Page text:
Dr. Nicholas Meriwether, a philosophy professor at Shawnee State University, has filed a lawsuit against his school because it requires faculty to address students by the students’ “preferred pronoun.” As announced by the ADF, which is representing Meriwether:
In January, during a political philosophy class he was teaching, Meriwether responded to a male student’s question by saying, “Yes, sir.” Meriwether responded in this fashion because he refers to all his students as “sir” or “ma’am” or by a title (Mr. or Miss, for example) followed by their last name to foster an atmosphere of seriousness and mutual respect.
The student’s sensibilities were so offended he shouted vulgarities at the professor and threatened to get him fired.
Ultimately, the school accused him of creating a “hostile” environment and placed a warning in his file — a warning that he must call the students by their chosen pronouns.
Meriwether cannot do so, because he said that would violate his religious beliefs: Read more
The US Supreme Court has agreed to hear the appeal regarding the Bladensburg Peace Cross, which was declared unconstitutional by the 4th Circuit Court of Appeals despite widespread support.
Though Justice Kavanaugh has yet to make his mark on the bench, even critics of religious liberty seem pessimistic, thinking religious liberty will prevail of their offense.
The case could be historic, given the amount of hostility toward religious displays in public and how many anti-cross cases there have been: Read more
In 2010 the US Court of Appeals for the DC circuit dismissed a lawsuit by Michael Newdow (the infamous atheist who has filed repeated lawsuits over So help me God/In God we Trust/etc.) seeking to prohibit “so help me God” and prayer from President Obama’s inauguration. Supreme Court Chief Justice John Roberts, as the administrator of the Presidential oath, was named as defendant.
The 3-judge panel of the Appeals Court dismissed the case, saying Newdow did not have standing. One of the judges disagreed, saying Newdow did have standing, but he said the case failed on its merits.
That was Judge Brett Kavanaugh.
As noted at the time, Judge Kavanaugh’s explanation Read more
While some have vaunted (or mocked) the power of the ‘religious bloc’ in American politics, the nomination and confirmation of now-Supreme Court Justice Brett Kavanaugh was the latest insight into when that power appears to be ineffective.
On Wednesday, October 3rd, the National Council of Churches issued a statement calling for Kavanaugh’s nomination to be withdrawn. The NCC said its stance was because
Judge Kavanaugh exhibited extreme partisan bias and disrespect…[and] his testimony before the Judiciary Committee included several misstatements and some outright falsehoods.
Judge Kavanaugh’s [record] is troubling with regard to issues of voting rights, racial and gender justice, health care, the rights of people with disabilities, and environmental protections.
The NCC, according to it own website, has 38 “member communions” that “include more than 45 million people in over 100,000 congregations.” If you do the math, that’s nearly 14% of the entire US population.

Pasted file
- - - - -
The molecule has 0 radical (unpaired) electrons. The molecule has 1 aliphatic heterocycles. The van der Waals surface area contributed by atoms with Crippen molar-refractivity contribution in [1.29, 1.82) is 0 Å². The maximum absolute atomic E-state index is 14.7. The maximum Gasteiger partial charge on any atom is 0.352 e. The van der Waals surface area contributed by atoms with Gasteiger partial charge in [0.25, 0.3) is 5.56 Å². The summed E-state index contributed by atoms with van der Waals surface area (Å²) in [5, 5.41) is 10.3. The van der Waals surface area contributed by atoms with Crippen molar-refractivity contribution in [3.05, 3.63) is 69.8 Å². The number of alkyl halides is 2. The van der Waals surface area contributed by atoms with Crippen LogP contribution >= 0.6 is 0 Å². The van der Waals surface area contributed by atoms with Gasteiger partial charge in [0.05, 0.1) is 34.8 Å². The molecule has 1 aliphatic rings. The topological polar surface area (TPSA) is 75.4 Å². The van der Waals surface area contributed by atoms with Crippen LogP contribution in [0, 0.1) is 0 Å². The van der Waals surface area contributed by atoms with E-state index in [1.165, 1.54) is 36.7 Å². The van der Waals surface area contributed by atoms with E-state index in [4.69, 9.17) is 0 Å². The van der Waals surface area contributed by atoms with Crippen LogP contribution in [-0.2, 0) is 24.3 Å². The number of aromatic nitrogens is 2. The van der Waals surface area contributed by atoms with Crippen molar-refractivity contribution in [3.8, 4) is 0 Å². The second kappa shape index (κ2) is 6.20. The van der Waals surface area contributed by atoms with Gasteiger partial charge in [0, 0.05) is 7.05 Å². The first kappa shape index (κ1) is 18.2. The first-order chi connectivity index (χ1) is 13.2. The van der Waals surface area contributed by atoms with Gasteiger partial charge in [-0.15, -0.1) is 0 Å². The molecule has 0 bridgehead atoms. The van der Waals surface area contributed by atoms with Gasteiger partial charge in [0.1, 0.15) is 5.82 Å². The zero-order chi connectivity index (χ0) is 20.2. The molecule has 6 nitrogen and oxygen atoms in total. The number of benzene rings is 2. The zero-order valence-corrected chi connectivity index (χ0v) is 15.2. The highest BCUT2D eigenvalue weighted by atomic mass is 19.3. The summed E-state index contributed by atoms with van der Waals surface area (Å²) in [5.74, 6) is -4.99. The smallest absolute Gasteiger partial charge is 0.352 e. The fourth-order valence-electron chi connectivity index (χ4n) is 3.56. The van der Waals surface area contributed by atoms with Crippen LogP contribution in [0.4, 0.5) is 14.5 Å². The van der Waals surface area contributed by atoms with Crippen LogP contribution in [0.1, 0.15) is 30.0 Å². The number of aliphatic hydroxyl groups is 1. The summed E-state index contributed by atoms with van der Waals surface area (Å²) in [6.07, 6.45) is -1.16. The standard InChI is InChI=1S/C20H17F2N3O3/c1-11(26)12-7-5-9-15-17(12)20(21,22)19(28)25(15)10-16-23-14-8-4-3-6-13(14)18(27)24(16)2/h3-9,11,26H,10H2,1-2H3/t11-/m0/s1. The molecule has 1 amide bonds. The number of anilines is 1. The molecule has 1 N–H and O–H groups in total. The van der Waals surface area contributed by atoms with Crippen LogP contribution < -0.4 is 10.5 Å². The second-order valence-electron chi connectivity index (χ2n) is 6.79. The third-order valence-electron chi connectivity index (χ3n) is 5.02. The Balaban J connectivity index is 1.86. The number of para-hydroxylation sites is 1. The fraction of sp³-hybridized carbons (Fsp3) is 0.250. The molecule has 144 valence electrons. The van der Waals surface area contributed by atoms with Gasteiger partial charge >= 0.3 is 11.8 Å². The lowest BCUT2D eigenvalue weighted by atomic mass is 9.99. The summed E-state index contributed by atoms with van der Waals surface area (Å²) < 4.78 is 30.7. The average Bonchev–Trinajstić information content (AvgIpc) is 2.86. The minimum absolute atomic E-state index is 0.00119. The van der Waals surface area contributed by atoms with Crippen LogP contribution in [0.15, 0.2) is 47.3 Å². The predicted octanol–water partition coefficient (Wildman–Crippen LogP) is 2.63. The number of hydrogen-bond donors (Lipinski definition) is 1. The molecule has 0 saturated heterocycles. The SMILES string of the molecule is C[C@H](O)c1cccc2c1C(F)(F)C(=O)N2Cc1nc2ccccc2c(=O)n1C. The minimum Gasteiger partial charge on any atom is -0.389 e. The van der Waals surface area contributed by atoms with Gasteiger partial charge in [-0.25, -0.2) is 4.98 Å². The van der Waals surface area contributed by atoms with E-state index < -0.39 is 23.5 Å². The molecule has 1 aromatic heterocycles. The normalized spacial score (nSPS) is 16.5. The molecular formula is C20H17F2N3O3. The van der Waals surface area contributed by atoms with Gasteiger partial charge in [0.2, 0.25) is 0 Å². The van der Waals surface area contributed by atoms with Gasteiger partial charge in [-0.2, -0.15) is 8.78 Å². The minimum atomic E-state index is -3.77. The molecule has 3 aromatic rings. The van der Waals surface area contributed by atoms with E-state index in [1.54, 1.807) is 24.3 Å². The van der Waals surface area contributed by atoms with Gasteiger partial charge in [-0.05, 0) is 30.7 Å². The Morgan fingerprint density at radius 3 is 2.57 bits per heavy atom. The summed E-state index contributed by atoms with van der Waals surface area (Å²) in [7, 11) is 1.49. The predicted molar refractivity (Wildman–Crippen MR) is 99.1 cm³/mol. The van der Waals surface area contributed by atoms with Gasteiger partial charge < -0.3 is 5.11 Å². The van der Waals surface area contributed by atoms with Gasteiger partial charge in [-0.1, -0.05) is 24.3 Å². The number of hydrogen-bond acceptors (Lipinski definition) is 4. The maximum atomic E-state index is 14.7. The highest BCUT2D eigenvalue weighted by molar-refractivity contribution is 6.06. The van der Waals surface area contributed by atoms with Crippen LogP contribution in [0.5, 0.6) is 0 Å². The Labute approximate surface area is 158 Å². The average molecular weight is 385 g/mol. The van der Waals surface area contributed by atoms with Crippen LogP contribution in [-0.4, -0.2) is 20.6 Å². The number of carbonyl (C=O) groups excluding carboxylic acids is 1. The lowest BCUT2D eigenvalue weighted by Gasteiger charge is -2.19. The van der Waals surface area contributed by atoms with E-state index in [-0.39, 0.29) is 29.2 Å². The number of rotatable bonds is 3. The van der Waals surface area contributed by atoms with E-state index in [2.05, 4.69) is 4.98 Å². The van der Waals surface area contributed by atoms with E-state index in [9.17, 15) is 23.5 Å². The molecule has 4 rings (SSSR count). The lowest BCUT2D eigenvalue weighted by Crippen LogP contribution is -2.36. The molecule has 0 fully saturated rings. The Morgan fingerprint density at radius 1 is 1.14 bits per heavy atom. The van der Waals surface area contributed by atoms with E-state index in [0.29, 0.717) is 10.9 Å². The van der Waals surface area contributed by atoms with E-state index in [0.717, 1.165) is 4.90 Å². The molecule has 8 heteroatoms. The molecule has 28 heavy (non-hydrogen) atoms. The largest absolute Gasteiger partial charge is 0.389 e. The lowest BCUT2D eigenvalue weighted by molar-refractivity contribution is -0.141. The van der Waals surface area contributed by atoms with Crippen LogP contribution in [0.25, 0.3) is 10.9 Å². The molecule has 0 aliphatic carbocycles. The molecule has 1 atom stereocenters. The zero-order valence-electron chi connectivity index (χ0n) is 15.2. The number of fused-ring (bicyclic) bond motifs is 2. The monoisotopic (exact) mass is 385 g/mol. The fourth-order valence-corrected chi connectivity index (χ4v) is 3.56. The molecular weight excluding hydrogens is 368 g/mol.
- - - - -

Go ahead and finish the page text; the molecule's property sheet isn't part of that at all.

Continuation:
Yet, despite this condemnation from Read more
According to the homosexual website the Advocate, California has become the first state to have a homosexual war memorial [emphasis added]:
Gov. Jerry Brown signed into law a bill Monday designating the LGBTQ Veterans Memorial at the Desert Memorial Park in Cathedral City as the state’s official LGBTQ veterans memorial…
It consists of an obelisk of mahogany granite from South Dakota with the logo of the Gay, Lesbian, and Bisexual Veterans of America (the group is now known as American Veterans for Equal Rights).
So let’s get this straight (no pun intended): Read more
More than 100 members of Congress filed an amicus brief supporting the Bladensburg cross, a “Peace Cross” that was erected after World War I to honor local war dead. The memorial was initially found to be permissible, but the Fourth Circuit court of appeals overturned that ruling, declaring it a violation of the US Constitution. The case has been appealed to the Supreme Court — which, to date, has not explicitly ruled on the long-running war on war memorials with religious iconography: Read more
Though it isn’t being reported this way, last Friday President Trump actually rescinded the ban he previously implemented on transgenders in the military last August. The new memorandum (PDF) explicitly withdrew his prior policy:
I hereby revoke my memorandum of August 25, 2017, “Military Service by Transgender Individuals,” and any other directive I may have made with respect to military service by transgender individuals.
The new memo did not institute a new presidential directive. Rather, the President deferred to the Department of Defense — that is, the “independent judgment” of the DoD — with regard to its policies. He said [emphasis added]:
These [DoD-produced] documents set forth the policies on this issue that the Secretary of Defense, in the exercise of his independent judgment, has concluded should be adopted by the Department of Defense.
It’s a clever move. Lawsuits and Read more
Some astute writing from Stephanie Barclay of the Becket Fund, as published at The Witherspoon Institute [emphasis added]:
The Supreme Court has consistently held that a government’s desire to protect people from emotional harm…does not constitute a compelling government interest…The Court has protected speech deeply hurtful to the dignity of others, including protesters at the funeral of a Marine killed in action with signs that say things like “God Hates Fags”…
The Court has correctly explained that any other result would “effectively empower a majority to silence dissidents simply as a matter of personal predilections.”…
These are not simply hypothetical thought experiments. After Read more